Meet the inspiring young design studio behind London's first women-only members’ club

We speak to Emma Rayner, co-founder of design studio No12, about furniture, creativity, and being part of the design team behind the first women-only members’ club in London.

A simple black façade with the Virginia Woolf quote, ‘A woman must have money and a room of her own’ embossed in white brings me to an abrupt halt on Rathbone Place, a lane tucked behind the hubbub of Oxford Street. This bold sign on an otherwise unassuming building front is the only indication that I have found what I am looking for: The Allbright – the first women-only members’ club in London.

It’s within The Allbright that I am due to meet Emma Rayner, one half of the young, female duo who has set up the luxury design studio, No12. The interior architecture and design practice may only be a few years old, but they already boast a colourful portfolio – including The Allbright’s interiors.

Stepping into the members club, it’s easy to see why No12 were the perfect choice; stripped wooden floors compliment the bright, stylish marble coffee bar. The muted colour scheme is balanced by vibrant splashes of red and blue in the paintings – by female artists – that dot the walls. A business woman sits at a large round table, clearly feeling at home with her work spread out across the polished wood in front of her.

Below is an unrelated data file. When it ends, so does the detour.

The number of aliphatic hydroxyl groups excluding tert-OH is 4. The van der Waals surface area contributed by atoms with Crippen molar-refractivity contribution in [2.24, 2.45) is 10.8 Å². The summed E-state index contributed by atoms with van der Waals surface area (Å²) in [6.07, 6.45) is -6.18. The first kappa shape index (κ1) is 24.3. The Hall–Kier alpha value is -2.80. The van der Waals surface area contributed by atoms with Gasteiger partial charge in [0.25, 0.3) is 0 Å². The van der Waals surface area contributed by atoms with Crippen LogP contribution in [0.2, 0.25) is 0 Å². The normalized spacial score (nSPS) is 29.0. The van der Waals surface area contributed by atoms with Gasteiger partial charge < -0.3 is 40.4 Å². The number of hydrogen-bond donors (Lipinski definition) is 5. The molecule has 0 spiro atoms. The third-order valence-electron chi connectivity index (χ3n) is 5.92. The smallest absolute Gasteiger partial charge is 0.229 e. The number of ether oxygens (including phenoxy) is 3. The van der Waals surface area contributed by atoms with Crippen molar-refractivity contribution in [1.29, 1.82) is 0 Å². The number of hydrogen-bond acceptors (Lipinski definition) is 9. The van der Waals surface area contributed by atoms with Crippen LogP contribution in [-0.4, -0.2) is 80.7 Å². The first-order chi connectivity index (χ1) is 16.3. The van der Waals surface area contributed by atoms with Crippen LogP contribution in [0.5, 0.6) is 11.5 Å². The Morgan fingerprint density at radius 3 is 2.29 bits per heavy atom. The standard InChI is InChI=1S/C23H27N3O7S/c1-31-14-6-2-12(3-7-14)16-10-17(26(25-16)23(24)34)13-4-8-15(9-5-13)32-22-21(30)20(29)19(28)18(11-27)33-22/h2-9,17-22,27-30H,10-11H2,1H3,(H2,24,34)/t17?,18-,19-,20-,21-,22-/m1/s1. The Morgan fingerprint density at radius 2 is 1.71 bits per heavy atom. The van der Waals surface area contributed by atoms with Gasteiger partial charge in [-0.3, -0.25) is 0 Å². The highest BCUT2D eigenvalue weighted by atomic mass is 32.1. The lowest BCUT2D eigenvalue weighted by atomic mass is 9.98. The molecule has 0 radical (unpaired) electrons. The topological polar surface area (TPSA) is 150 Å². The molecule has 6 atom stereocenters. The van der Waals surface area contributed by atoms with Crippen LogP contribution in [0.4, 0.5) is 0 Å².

I’m ushered into the conservatory-turned-café space to meet Emma; under a skylight-ceiling, smatters of gold and green colour the space, from hanging baskets of ferns to the sophisticated velvet chairs. Somehow, even in this small room, there are three different kinds of seating. Luckily, my seat is chosen for me; at a small, round table, Emma smiles and motions for me to sit down in a plush armchair opposite her.

Emma’s background is in furniture design, whilst her No12 co-founder, Katie Earl, has always been interested in interior architecture. “We’ve got very different skill sets,” Emma mentions, when asked about how No12 came to be. “I look at the details of the furniture - the fabric, for example - whilst Katie is amazing at space planning; she understands volumes and those bits.”

After meeting and working together at 1508, Katie and Emma set up No12 when they saw a gap in the market; “I think we’re quite different to what is out there,” Emma remarks. Some of No12’s earliest projects were luxury residencies, but the duo hasn’t been afraid of branching out. As well as creating The Allbright’s interiors, No12 has recently finished working with WilkinsonEyre and Jonathan Tuckey on the Gasholders London, where they been responsible for the project’s common areas and two show apartments.

So what sets No12 apart from other London design practices? Emma explains that it’s the design studio’s style. “We’re inherently masculine in our style,” she says with a laugh. “I like that you can’t tell [we’re women]; I think it’s nice not knowing and not initially going ‘this is a really feminine space, it must be a female designer’ – there are no stereotypes of what women like. We like to be super flexible; it’s nice to have that point of difference”.

“Everything that has been in the interior design world – in London especially – hasn’t changed very much recently,” continues Emma. “There’s so much of the old way of designing from the powerhouses - which are amazing, and they do great things - but it’s details, on top of trims, on top of shiny piping… We respect that because we’ve done it – it’s beautiful – but we very much value pieces for what they are. When you adorn something so much, you lose the beautiful detail; it’s hidden behind the trims of the 20 other cushions on the sofa”.